Winter 2012 Newsletter
Access to capital is vital for entrepreneurs to open or expand a small business and succeed in tough times.
Small businesses rely on loans, grants, and other investments to start their business, invest in growth, and meet unexpected challenges. Unfortunately, accessing these forms of capital is a major problem for many small businesses, especially those owned by minorities. Minority businesses are seven percent less likely to receive loans than non-minority businesses, and minority-owned businesses are less likely to apply for loans due to rejection fears*. Furthermore, Small Business Administration (SBA) lending to California’s Latino small business owners has decreased by almost 50 percent in recent years**.
MEDA understands how important minority-owned businesses are to San Francisco and is committed to helping minority entrepreneurs prosper.
• Loan Packaging: MEDA guides small business owners through the loan application process, and helps entrepreneurs complete loan applications. Since 2008, MEDA has helped our clients apply for and receive loans totaling close to $1 Million.
• Microloans: In partnership with the Opportunity Fund, MEDA approves loans of up to $1,000 to help microenterprises open and expand. Our business clients can access loans from $1,000 to $100,000 through Opportunity Fund referrals.
• Business Grants: MEDA offers small grants of $1,500 to help entrepreneurs with limited resources launch their business ideas. Since 2010, MEDA has provided 32 clients with $48,000 in small grants.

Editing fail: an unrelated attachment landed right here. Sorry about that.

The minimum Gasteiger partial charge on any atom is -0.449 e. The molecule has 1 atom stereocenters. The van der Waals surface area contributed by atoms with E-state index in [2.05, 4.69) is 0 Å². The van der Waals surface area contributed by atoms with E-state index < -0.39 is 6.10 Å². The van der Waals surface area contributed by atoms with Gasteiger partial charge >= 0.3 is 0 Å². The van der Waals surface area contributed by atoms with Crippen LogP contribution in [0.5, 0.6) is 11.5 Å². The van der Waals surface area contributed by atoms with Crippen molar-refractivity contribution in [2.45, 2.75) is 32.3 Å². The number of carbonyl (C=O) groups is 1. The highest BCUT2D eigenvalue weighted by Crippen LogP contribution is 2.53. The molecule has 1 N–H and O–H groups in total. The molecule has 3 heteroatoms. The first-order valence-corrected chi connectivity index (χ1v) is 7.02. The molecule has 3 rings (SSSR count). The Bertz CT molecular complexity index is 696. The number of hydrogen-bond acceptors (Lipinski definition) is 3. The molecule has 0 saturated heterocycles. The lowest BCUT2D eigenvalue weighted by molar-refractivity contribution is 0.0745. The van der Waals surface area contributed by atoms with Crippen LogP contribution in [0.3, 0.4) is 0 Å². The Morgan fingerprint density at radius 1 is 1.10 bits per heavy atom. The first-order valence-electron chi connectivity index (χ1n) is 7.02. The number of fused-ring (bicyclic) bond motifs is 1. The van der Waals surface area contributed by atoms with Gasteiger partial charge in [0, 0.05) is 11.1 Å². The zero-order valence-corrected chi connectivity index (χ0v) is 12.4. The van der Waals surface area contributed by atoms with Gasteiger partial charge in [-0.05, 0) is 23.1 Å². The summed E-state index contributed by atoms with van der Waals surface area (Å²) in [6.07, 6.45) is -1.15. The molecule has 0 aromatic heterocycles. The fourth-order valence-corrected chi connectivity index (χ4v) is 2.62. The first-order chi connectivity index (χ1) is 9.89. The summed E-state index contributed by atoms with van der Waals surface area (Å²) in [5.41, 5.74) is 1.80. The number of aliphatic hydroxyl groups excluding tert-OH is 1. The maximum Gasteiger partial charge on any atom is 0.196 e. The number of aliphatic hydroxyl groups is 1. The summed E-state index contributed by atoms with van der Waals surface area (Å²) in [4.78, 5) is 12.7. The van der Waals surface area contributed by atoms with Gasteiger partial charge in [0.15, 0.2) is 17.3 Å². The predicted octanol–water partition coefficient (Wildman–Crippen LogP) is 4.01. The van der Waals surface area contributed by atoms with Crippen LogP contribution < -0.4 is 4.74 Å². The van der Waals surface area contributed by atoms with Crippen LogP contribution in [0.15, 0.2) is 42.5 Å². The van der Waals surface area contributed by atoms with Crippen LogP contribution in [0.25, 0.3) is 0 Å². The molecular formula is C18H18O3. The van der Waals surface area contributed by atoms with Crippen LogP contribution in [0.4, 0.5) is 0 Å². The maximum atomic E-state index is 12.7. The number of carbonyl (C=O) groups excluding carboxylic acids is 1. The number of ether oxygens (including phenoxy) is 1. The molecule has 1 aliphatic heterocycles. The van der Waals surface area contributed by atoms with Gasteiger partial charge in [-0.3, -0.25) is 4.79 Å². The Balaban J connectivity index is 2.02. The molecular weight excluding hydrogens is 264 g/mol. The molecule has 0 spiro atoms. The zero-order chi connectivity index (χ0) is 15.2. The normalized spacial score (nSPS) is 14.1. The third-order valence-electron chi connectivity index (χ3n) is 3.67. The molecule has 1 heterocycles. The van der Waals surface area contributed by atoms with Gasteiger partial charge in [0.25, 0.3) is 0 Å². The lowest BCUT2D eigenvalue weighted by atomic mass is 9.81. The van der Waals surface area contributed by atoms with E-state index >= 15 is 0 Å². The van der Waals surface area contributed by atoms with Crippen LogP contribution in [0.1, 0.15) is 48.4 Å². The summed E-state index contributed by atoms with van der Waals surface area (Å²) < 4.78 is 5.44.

• Kiva Zip: Our partnership with Kiva provides 0% interest loans of up to $5,000 to promising businesses.
• Secured Credit Builder Loans: Through a partnership with Citi and the Aspen Institute, our secured credit card helps business clients build credit and positive financial practices for future lending opportunities. MEDA will provide the card to over 70 qualifying small businesses this year.
These financing options are coupled with one-on-one coaching to help entrepreneurs develop their business plans and acquire the skills needed to strengthen their business. Small businesses help create and sustain jobs in the community and preserve opportunities for hardworking Latino families to call San Francisco their permanent home. Through MEDA, Latino microenterprises and minority-owned small businesses can access the funds needed to thrive. For more information on how you can benefit from these services, please contact MEDA today!